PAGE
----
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Cruise Lines

March 3, 2011 | By Mary Forgione, Los Angeles Times Daily Travel & Deal blogger
Violence in Mexico has led some major cruise lines to bypass Mazatlan. The one-time popular stop on the Mexican Riviera has been skipped by ships this week after a Feb. 22 shooting that left two dead in the parking lot of a hotel in the city's tourist area. Norwegian Cruise Lines has canceled all stops in Mazatlan through April 30, choosing instead to give passengers an extra night in Cabo San Lucas. The cruise line announced the itinerary change as a news alert on its website.
January 23, 2011 | By Terry Gardner, For the Los Angeles Times
Pondering a cruise? There's an app for that. In fact, you'll find several you can use for planning, booking and enjoying cruises. Unless otherwise noted, all apps work on the iPhone, iPod touch and iPad (a few may also offer a specially designed version for iPad). BlackBerry and Android availability noted as applicable. Most are free or cost less than $5. Before you cruise Cruise Finder, by iCruise: This must-have app has itineraries for every major cruise line, searches for hot cruise deals and includes photos, deck plans, etc., for more than 220 cruise ships.
January 23, 2011
Here is a list of many of the lines that carry passenger traffic, along with a list of their vessels. Ships that are to have maiden voyages this year are also listed; check with the cruise line, though, because dates can change. AIDA Cruises, (011) 49-381-20-270707, . AIDAaura, AIDAbella, AIDAblu, AIDAcara, AIDAdiva, AIDAluna, AIDAsol (April 2011), AIDAvita AMA Waterways, (800) 626-0126, . AmaCello, AmaDagio, AmaDante, AmaDolce, AmaLegro, AmaLotus (debuts September)
January 14, 2011 | By Hugo Martín, Los Angeles Times
With Mexican cruises slumping in popularity, two of the largest ships serving the Port of Los Angeles are pulling up anchor for more lucrative markets elsewhere. Royal Caribbean said its 3,100-passenger Mariner of the Seas, after a Mexican Rivera voyage that begins Sunday, will leave the Port of L.A. for South America and Europe, ending up in Galveston, Texas. Norwegian Cruise Lines will pull its 2,348-passenger Norwegian Star out of the port in May. The ship will eventually settle in Tampa, Fla. Cruise line officials and port officials say the moves stem from the sour economy and continuing drug-related violence in Mexico.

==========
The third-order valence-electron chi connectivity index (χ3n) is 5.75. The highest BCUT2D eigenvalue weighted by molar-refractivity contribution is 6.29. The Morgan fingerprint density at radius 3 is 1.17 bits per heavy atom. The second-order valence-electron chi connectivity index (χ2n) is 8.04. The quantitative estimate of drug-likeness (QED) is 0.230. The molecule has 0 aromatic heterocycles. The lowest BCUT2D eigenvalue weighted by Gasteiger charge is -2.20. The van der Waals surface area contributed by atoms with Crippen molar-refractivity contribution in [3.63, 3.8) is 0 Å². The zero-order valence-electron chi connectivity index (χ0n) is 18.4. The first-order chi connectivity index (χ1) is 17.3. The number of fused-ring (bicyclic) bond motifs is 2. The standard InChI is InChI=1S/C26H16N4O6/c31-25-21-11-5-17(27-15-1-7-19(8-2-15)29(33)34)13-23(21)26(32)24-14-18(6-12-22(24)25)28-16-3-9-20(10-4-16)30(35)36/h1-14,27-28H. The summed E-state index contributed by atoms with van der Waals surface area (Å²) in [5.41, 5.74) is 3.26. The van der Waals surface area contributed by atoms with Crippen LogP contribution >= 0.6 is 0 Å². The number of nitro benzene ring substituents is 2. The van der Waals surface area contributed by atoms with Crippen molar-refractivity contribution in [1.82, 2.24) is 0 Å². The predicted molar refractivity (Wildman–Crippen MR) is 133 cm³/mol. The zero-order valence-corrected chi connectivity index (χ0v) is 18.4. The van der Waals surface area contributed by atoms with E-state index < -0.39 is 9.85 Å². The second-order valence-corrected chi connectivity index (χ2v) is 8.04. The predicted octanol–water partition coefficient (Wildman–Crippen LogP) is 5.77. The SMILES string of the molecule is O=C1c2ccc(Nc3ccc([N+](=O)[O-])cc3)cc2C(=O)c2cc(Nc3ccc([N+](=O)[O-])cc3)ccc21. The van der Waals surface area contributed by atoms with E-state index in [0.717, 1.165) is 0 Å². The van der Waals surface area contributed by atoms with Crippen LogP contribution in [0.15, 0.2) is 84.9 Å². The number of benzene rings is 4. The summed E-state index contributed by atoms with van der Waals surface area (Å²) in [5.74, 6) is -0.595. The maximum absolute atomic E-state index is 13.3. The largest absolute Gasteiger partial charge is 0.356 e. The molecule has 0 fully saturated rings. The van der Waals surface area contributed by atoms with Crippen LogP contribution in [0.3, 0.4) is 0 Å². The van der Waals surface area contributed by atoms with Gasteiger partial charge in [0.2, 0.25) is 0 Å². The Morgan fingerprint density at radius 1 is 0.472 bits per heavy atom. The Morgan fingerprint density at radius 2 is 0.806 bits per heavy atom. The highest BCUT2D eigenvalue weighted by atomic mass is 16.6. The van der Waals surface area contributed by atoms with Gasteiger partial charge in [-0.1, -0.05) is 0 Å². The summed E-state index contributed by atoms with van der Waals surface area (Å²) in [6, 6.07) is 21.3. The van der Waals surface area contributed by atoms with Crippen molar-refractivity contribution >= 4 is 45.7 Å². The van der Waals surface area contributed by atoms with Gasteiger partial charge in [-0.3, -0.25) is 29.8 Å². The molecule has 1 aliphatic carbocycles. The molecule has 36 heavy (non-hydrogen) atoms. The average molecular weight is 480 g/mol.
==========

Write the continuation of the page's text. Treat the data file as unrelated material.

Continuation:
January 2, 2011 | By Mary Forgione, Los Angeles Times Daily Travel & Deal blogger
Kevin Sheehan had a heck of a time on some recent cruises. First, he was roundly ridiculed by a tough-talking co-worker for his substandard deck work. Then he flopped in an attempt to lead a thousand passengers in a line dance. Wait. I thought cruises were supposed to be fun. They might be for viewers who tune in to watch Sheehan, 57, learn the ropes on the CBS reality TV show "Undercover Boss" at 9 p.m. PST Sunday. "Every single task I did was overwhelmingly hard 80% of the time," the chief executive of Norwegian Cruise Line said in a phone interview.
November 10, 2010 | Maria L. La Ganga and Tony Perry, Los Angeles Times
They're called "floating cities," massive cruise ships that resemble skyscrapers and offer all the amenities of high-end resorts ? spas and casinos, Broadway shows and amusement parks, fine dining and luxury shopping. But the Carnival Splendor also offers a cautionary tale about just how vulnerable these mega-ships can be. Left powerless by an engine fire shortly after embarking on a seven-day cruise to the Mexican Riviera, the Splendor is expected to be towed into port in San Diego late Thursday.
October 10, 2010 | By Catharine Hamm, Los Angeles Times Staff Writer
Writing a consumer education column is an education ? always for me and, I hope, for readers as well. Each week their letters and e-mails tell of new and horrifying ways they've been victimized, sometimes by travel providers and sometimes, like me, by themselves. (See item 10.) Here are some of the biggest bloopers travelers can make: Failing to buy travel insurance: We heard from many readers after the Chilean earthquake shut down airports and the Icelandic volcano that fouled the skies and snarled travelers' plans.
August 28, 2010
Geriatrics physician Evelyn C. Granieri says traveling with elderly parents can be simplified. Her suggestions follow. Granieri is chief of the Division of Geriatric Medicine and Aging at Columbia University College of Medicine and New York Presbyterian/Columbia University Medical Center. • Gear your trip to your parent's health, stamina and mental state. Those who suffer from dementia can become more confused when they travel. • Avoid vacations that involve too much walking if your parent tires easily.
August 1, 2010 | Beverly Beyette
It was July in the Caribbean, and we were freezing. Five new friends and I, all of us solo travelers, were in the Ice Bar aboard the Norwegian Cruise Line's Epic, shivering beneath silver ponchos with furry hoods. We had paid $20 each for the privilege of having two drinks while sealed inside this 17-degree freezer at sea. We peeked out from our hoods to take in the bar made of ice, the 7-foot ice sculptures — a Viking and a bear — and the ice benches with their white faux fur throws.
August 1, 2010 | By Beverly Beyette, Special to the Los Angeles Times
To the solo traveler, the four most annoying words in the English language may be "based on double occupancy." Although the travel industry prefers to think people travel two by two, solo travelers are not an inconsequential demographic. About 25% of all Americans who travel domestically or abroad do so alone, according to a 2009 survey by D.K. Shifflet & Associates, a Virginia-based tourism and travel research company. Norwegian Cruise Line made waves by offering 128 "studio" suites, designed mainly for one person, on its Epic, which debuted last month.
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